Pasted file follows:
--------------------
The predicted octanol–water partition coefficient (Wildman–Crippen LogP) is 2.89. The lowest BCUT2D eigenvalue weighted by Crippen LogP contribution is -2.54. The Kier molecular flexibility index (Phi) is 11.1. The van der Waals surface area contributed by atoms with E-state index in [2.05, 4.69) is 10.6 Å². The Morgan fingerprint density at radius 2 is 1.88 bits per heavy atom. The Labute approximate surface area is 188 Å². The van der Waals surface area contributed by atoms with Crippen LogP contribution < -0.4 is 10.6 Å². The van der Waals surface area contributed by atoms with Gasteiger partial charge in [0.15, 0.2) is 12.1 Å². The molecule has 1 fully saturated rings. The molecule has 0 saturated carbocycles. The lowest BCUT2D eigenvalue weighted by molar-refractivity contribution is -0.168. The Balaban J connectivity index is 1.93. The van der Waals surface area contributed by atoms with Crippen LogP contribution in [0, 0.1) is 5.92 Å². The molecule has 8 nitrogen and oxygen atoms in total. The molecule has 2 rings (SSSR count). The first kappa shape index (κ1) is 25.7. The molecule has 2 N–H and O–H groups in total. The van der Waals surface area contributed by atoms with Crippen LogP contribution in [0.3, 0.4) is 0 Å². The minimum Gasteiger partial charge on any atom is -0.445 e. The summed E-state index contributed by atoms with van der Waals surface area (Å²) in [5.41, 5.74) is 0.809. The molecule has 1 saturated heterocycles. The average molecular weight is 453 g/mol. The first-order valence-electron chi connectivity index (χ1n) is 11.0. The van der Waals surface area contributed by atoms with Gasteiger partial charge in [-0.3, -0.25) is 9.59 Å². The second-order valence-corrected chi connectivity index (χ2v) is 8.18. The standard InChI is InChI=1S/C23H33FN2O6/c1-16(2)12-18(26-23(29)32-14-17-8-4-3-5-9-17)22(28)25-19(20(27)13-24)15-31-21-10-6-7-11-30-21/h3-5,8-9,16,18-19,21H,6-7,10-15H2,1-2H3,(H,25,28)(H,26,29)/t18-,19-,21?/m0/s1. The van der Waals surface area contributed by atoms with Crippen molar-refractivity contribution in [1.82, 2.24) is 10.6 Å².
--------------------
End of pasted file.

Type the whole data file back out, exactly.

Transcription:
The predicted octanol–water partition coefficient (Wildman–Crippen LogP) is 2.89. The lowest BCUT2D eigenvalue weighted by Crippen LogP contribution is -2.54. The Kier molecular flexibility index (Phi) is 11.1. The van der Waals surface area contributed by atoms with E-state index in [2.05, 4.69) is 10.6 Å². The Morgan fingerprint density at radius 2 is 1.88 bits per heavy atom. The Labute approximate surface area is 188 Å². The van der Waals surface area contributed by atoms with Crippen LogP contribution < -0.4 is 10.6 Å². The van der Waals surface area contributed by atoms with Gasteiger partial charge in [0.15, 0.2) is 12.1 Å². The molecule has 1 fully saturated rings. The molecule has 0 saturated carbocycles. The lowest BCUT2D eigenvalue weighted by molar-refractivity contribution is -0.168. The Balaban J connectivity index is 1.93. The van der Waals surface area contributed by atoms with Crippen LogP contribution in [0, 0.1) is 5.92 Å². The molecule has 8 nitrogen and oxygen atoms in total. The molecule has 2 rings (SSSR count). The first kappa shape index (κ1) is 25.7. The molecule has 2 N–H and O–H groups in total. The van der Waals surface area contributed by atoms with Crippen LogP contribution in [0.3, 0.4) is 0 Å². The minimum Gasteiger partial charge on any atom is -0.445 e. The summed E-state index contributed by atoms with van der Waals surface area (Å²) in [5.41, 5.74) is 0.809. The molecule has 1 saturated heterocycles. The average molecular weight is 453 g/mol. The first-order valence-electron chi connectivity index (χ1n) is 11.0. The van der Waals surface area contributed by atoms with Gasteiger partial charge in [-0.3, -0.25) is 9.59 Å². The second-order valence-corrected chi connectivity index (χ2v) is 8.18. The standard InChI is InChI=1S/C23H33FN2O6/c1-16(2)12-18(26-23(29)32-14-17-8-4-3-5-9-17)22(28)25-19(20(27)13-24)15-31-21-10-6-7-11-30-21/h3-5,8-9,16,18-19,21H,6-7,10-15H2,1-2H3,(H,25,28)(H,26,29)/t18-,19-,21?/m0/s1. The van der Waals surface area contributed by atoms with Crippen molar-refractivity contribution in [1.82, 2.24) is 10.6 Å².